Photography © by Carmelite Sisters of the Sacred Heart of Los Angeles

Photography © by Carmelite Sisters of the Sacred Heart of Los Angeles

“I have called you by name; you are mine” (Isaiah 43:1).

Such joy! A baby is born. So innocent. So pure. So new.

“What is the baby’s name?” you ask.

In our Catholic tradition, parents are asked to give the name of a saint to their child. That saint becomes the child’s patron and most Catholic families read stories to their children about their patron saints. Children are encouraged to practice the virtues of their patron saints.

Parents possess a most singular power and gift, one that should not be overlooked or understated, the gift of naming another human person, their child. At the very beginning of the Catholic Baptism ceremony, the priest asks, “What name do you give to your child?” The answer is said reverently, joyfully, and humbly and pridefully all in the same breath.

The parents “give” their child a name. The word “give” means to make a present of, to grant or bestow by formal action, or to commit to another as a trust or responsibility.

In Genesis we read, “Out of the ground the LORD God formed every beast of the field and every bird of the sky, and brought them to the man to see what he would call them; and whatever the man called a living creature, that was its name. The man gave names to all the cattle, and to the birds of the sky, and to every beast of the field” (Genesis 2: 19-20).

This giving of a name implies authority and power. It is done actively. The receiving of the name implies dependence and humility. It is received.

Just so, our parents named us. Each name is a treasure to delight in, a mystery to unravel, a teaching to be learned, and a journey to be taken. I don’t think there is anything more personal, more meaningful, and more poignant with significance to each one of us as the name given us by our beloved parents. Isn’t it so very easy to envision our parents as they thought about us before we were born, as they meditated on our names, had discussions and looked up meanings and symbols of and finally chose the special name for their beloved child, the fruit of their love?

Then what are we to make of those times in scripture when God changes someone’s name? Abram became Abraham; Jacob became Israel; Cephas became Peter; Saul became Paul. There is something very important happening when someone is given a new name, not by natural parents, but by God.

In thinking about this, we are definitely entering new territory. We are moving from the natural to the supernatural in a direct intervention by God. The new name Abraham means “father of a multitude” which he certainly became! Peter was called a “rock” which is what Peter means, and Christ gave Peter the keys. He was put in charge.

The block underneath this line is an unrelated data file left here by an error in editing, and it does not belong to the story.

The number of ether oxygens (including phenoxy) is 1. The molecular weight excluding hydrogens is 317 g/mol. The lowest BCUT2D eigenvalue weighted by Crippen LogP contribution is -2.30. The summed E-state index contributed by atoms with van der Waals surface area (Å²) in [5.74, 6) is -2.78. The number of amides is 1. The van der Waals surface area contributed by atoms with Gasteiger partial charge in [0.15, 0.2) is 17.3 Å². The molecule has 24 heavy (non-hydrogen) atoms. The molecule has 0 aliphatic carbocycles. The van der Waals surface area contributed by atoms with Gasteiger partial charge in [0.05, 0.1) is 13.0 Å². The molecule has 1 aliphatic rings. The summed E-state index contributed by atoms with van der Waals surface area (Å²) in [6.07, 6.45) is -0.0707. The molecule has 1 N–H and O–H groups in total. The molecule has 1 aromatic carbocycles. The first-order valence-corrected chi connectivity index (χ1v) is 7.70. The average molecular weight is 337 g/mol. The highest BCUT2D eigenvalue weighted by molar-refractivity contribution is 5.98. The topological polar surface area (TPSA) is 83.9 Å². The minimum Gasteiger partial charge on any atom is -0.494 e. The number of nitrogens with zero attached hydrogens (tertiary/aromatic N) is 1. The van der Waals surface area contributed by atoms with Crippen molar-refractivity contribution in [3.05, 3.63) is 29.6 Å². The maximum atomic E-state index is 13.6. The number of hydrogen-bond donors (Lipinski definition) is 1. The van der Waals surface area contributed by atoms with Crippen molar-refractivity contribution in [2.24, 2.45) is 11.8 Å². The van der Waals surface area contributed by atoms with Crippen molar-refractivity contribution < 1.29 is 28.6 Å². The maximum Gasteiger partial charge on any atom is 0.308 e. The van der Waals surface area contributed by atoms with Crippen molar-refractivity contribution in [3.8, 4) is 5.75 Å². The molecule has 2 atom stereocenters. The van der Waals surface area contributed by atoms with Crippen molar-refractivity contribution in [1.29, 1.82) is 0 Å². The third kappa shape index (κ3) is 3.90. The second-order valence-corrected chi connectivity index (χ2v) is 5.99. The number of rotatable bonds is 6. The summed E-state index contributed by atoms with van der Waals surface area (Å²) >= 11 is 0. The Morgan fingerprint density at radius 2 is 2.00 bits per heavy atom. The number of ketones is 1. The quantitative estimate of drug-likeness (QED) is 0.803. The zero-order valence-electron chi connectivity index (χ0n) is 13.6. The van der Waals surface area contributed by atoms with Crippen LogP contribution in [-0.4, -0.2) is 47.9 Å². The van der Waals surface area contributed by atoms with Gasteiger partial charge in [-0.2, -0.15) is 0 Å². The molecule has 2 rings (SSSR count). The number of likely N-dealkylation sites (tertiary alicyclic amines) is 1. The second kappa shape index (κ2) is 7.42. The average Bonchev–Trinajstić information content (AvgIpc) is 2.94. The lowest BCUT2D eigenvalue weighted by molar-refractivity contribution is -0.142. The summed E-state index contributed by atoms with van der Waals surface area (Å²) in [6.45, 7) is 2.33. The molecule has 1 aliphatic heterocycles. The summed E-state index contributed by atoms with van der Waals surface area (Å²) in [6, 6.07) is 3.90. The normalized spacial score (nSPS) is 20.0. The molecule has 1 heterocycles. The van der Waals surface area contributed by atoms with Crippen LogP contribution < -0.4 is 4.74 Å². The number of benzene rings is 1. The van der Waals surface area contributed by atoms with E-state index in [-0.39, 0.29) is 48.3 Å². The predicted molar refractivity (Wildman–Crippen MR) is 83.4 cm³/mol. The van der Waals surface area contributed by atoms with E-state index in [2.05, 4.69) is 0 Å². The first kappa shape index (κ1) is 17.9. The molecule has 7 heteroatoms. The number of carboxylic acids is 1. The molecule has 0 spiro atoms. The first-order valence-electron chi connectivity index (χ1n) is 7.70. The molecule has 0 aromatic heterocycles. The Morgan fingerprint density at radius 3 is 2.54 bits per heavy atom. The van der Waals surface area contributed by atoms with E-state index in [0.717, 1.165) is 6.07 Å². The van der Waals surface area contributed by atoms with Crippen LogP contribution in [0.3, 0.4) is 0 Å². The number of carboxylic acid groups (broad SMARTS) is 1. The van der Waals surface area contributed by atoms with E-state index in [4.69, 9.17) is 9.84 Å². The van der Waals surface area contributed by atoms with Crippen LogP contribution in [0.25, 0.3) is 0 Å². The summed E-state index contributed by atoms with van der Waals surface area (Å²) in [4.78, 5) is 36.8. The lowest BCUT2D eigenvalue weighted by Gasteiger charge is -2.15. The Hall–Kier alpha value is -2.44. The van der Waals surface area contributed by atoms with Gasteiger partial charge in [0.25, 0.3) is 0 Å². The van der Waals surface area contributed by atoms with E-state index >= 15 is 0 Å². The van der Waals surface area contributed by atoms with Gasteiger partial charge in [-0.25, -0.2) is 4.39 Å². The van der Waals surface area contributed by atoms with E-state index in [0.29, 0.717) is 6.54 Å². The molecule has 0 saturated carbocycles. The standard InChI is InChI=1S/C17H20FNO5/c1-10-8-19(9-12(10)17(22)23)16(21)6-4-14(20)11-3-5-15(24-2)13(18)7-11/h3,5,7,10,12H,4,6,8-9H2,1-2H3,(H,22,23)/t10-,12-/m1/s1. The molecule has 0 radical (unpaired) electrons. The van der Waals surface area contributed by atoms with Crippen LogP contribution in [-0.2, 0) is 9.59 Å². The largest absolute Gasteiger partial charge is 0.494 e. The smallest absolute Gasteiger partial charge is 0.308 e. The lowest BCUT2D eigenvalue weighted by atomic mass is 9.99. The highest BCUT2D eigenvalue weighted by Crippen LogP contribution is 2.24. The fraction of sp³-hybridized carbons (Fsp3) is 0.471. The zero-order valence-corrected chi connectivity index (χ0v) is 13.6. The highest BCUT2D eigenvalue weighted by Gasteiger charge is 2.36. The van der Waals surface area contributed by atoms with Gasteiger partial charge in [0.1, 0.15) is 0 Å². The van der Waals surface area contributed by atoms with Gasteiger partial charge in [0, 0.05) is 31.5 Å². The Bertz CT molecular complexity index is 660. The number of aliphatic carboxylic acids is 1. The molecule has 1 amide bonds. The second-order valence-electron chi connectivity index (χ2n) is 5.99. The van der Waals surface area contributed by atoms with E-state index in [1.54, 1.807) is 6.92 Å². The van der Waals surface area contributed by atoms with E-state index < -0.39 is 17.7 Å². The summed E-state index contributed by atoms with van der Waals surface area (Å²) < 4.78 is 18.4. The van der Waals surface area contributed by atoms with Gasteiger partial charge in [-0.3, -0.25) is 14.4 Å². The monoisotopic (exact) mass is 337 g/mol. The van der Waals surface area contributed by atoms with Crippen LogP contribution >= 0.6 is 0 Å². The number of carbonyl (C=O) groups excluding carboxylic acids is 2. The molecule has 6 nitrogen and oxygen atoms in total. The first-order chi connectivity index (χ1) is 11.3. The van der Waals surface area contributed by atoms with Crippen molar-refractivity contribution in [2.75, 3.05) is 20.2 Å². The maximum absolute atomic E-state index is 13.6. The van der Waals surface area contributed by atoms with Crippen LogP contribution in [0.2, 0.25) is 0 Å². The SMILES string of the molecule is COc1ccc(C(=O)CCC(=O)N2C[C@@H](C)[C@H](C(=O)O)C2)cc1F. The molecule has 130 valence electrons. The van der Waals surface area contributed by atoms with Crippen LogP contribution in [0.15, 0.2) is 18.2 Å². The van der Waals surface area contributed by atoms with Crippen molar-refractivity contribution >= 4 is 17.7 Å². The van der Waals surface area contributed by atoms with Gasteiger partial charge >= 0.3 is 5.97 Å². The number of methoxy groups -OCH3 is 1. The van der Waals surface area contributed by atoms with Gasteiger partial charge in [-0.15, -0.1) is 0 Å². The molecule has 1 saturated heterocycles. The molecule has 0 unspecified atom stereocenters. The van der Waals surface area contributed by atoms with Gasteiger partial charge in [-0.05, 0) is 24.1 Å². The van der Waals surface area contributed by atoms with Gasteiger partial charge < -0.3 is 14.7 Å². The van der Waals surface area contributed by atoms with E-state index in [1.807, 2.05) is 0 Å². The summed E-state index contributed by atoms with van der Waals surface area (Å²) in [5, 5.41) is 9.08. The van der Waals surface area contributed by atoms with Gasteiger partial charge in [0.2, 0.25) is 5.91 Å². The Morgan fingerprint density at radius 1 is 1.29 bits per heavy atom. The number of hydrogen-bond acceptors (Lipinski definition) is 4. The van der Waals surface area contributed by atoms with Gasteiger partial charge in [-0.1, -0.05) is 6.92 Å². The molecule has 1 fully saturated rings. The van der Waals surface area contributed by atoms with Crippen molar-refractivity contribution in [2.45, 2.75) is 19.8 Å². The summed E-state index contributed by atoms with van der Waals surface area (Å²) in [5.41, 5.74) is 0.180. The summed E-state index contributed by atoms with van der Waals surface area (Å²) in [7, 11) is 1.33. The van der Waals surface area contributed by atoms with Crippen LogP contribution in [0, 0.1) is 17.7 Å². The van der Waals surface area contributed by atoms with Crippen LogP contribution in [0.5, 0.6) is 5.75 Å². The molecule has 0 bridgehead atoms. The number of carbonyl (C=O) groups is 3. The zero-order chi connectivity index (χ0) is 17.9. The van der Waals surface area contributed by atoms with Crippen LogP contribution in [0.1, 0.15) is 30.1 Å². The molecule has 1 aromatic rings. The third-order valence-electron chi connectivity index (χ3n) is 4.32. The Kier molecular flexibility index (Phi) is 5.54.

The same kind of thing happens in the religious life. We receive a new name. Some of us ask for a certain name and some of us don’t. There are those who get the name they asked for and there are others who don’t. That, too, is a mystery.

When I received the name of Sister Timothy Marie of Carmel, I did not ask for it, as I thought I’d much prefer just being given one. Now, over fifty years later, I still am able to think about this name change and learn something new from it.

I must admit that my family members still call me very often by my baptismal name. Others don’t even know my baptismal name; they only know me as Sister Timothy Marie of Carmel. As I have learned more about St. Timothy and Our Lady (Marie) and Carmel (Carmelite Spirituality) I have come to an amazing conclusion—that there really is something to the name change. It’s hard to put into words, but it is linked to, in my case for example, my God-given mission in this world.

Various insights into my name have come to me over the years. At first I may not understand, yet as time passes, they hold true. They help me as I strive to become the best “me” I can.

After entering the consecrated life, in due time, each Sister receives her new name. It is a cause for rejoicing. It is an outward sign of her new life. It is charged with meaning and potential.

Just as God gave man dominion over the birds of the air and the fish of the sea and empowered him to name them, so Our Lord, in His love and power, names us with “a new name” as we enter the consecrated life.

“I have called you by name; you are mine” (Isaiah 43:1).

by Sister Timothy Marie O.C.D.
Carmelite Sisters of the Most Sacred Heart of Los Angeles

To learn more about the Carmelite Sisters of the Most Sacred Heart of Los Angeles, read their biography below and visit their website.

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